Rainbow Reflections

Reflections on Isolation

I chose to use a rainbow for my reflections as it reminds us of all the key workers who have kept working through this isolation period. The rainbow is outlined with difficulty – the red of anxiety on the very outside and the black of atrocities in the centre.

But in between there are colourful positives and this depicts my overall reflection.

Helen Shakespeare



Red is for the anxiety that has encased and outlined this whole pandemic period.

Sometimes it leads the way and other times I can deep-breath-it away.

Red is for other people’s anger; for people that have found their temper explodes more easily.

Anger about the restrictions; about the changes; about the loss of control; about the loss of jobs.

Red is for the anger about not being able to see and hold those we love.


Orange is for the deepening of relationships; it’s for true connection.Orange is for the talking on line; on the phone and on the doorstep.

Orange is for the unusual – the unusual blessings;

it’s for all the talking in my head.

Orange is sociable; it’s for the connections – in my home, with my family, with my friends, in work conversations and with strangers.

Orange comes when you mix yellow and red.


Yellow is for the sun – we’ve been blessed to see so much of it during lockdown.It’s for the rays of light in dark times.

It’s for the smiles and connections we’ve had to make in the absence of touch.

Yellow is for the moon on clear nights;

it’s for the satellites and shooting stars;

it’s for the beautiful sunrise and sunset in unpolluted skies.


Green is for the planet recovering.We may have felt hemmed in and stuck with no planes, or trains and limited travel –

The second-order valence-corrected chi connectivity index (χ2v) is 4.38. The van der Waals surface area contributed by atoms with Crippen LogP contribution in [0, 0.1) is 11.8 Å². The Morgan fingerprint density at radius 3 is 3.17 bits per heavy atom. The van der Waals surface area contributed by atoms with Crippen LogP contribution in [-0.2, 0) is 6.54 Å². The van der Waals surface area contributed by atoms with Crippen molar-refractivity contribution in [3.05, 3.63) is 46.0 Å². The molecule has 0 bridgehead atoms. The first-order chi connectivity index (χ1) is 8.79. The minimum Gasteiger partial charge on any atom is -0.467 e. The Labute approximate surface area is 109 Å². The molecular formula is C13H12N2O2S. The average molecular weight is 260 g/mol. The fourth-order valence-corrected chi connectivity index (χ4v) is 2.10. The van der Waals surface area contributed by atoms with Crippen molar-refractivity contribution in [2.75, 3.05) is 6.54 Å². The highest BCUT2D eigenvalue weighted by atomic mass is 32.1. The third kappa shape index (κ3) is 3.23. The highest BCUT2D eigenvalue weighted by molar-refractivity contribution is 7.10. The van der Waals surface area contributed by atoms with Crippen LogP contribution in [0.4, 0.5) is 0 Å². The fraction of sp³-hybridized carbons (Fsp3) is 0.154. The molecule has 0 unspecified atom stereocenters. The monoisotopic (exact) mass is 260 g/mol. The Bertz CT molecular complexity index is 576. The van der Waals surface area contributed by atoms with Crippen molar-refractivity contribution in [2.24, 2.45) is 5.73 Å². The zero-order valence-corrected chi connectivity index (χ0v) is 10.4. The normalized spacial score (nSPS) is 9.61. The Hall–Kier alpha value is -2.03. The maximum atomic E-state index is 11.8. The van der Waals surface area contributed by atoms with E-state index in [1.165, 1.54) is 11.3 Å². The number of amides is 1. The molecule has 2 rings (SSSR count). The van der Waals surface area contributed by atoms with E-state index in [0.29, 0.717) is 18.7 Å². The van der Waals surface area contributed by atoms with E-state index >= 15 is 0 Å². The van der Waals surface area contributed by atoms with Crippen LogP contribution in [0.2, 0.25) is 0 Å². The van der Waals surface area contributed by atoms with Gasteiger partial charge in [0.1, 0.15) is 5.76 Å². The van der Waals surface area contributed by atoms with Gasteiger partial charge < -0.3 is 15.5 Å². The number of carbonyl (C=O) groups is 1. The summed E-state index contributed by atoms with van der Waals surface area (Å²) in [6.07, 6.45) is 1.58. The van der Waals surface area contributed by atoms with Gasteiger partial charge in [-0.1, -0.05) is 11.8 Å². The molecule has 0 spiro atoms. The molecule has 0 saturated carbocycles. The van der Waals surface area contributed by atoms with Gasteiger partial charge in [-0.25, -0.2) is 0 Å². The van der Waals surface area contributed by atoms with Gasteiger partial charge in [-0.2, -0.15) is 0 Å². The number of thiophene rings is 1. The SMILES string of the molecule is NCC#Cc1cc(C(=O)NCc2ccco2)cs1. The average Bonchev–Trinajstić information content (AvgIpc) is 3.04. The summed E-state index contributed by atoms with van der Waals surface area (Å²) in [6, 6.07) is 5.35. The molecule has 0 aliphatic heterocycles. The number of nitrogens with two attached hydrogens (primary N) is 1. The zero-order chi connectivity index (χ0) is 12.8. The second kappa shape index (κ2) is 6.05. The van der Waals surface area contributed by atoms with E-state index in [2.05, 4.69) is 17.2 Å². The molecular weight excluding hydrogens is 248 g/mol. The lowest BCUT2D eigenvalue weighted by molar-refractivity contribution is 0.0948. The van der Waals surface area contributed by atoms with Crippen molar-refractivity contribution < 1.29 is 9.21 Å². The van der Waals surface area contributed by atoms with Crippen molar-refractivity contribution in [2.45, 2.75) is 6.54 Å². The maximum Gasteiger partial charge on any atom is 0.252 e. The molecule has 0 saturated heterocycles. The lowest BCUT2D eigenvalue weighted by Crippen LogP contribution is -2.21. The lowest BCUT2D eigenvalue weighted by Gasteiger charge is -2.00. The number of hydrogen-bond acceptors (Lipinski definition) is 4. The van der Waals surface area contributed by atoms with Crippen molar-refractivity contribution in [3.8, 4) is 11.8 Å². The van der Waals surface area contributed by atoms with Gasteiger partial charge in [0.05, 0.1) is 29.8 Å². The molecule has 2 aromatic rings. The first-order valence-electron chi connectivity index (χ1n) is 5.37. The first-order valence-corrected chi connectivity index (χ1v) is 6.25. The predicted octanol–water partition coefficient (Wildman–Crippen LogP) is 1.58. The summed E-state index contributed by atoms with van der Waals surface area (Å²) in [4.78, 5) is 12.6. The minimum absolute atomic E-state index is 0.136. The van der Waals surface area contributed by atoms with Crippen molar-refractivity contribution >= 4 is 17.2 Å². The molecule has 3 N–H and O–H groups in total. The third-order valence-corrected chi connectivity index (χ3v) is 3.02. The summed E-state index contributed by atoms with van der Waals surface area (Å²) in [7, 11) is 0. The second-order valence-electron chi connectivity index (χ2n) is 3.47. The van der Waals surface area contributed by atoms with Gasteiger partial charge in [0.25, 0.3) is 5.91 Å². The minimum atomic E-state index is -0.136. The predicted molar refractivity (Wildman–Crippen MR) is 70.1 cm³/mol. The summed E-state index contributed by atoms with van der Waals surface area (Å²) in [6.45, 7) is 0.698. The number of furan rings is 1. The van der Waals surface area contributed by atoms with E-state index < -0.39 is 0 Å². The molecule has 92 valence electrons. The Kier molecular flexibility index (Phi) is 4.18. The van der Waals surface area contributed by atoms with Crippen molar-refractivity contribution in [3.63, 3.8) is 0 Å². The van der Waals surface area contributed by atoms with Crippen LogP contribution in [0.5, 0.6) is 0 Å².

but we’ve helped to clear the air. Green is for nature being able to breathe again.

It’s the calm in the storm.

Green is the colour of the spaces we’ve been grateful for – parks, gardens and outside.


Blue is for the things that have made me sad – like families without food;families who have lost their loved ones;

people who have died alone;

people who couldn’t say goodbye;

people who are frail and alone.

Blue is for the increase in depression and it’s the colour of a lack of motivation.


Purple is for what I have learnt in isolation.I’ve learnt about the power of deep breathing.

I’ve learnt where I stand; who my friends are and what’s important to me.

I’ve learnt I’m positive, creative, resilient, generous in thought and time.

I love what I’ve learnt.


Black is for the killing of George Floyd;it’s for the stabbings –

it’s to remind us that black lives matter.

It’s for domestic violence and abuse;

it’s for the injustice in the world.

Black is for dark times, the colour of a hole;

for times when hope hides.

Creativity and Wellbeing

I believe an act of creativity each day can boost our wellbeing, especially at this time where we are experiencing the difficult feeling of uncertainty. The constant exposure of lockdown related information, news and social media posts is creating high levels of anxiety and worrying thoughts for many, and so I believe we should give ourselves time to play and escape through art and creativity.

64 Million Artists, a non-profit organisation, explore the relationship between creativity, mental health, and wellbeing. They set creative challenges each month and are setting daily challenges throughout May. The challenges are varied, such as, different types of art making, creative writing, collecting themed objects, mindfulness activities, photography and so on. Each challenge is set in collaboration with a partner such as artists, charities, museums, teachers, care homes etc. Choose which challenges to take part in and spend as little or as much time as you like on them before posting your creation on Instagram, Twitter or the Facebook 64 Million Artists group. Use the hashtags #CreateToConnect and #64millionartists. The challenges are great for anyone of any age to connect with others through creativity.


If you know any young people who are struggling with anxiety and panic, check out ‘Little box of calm’ activity set by YoungMindsUK to help them feel more grounded at this difficult time.


Thank you

Lucy Smith


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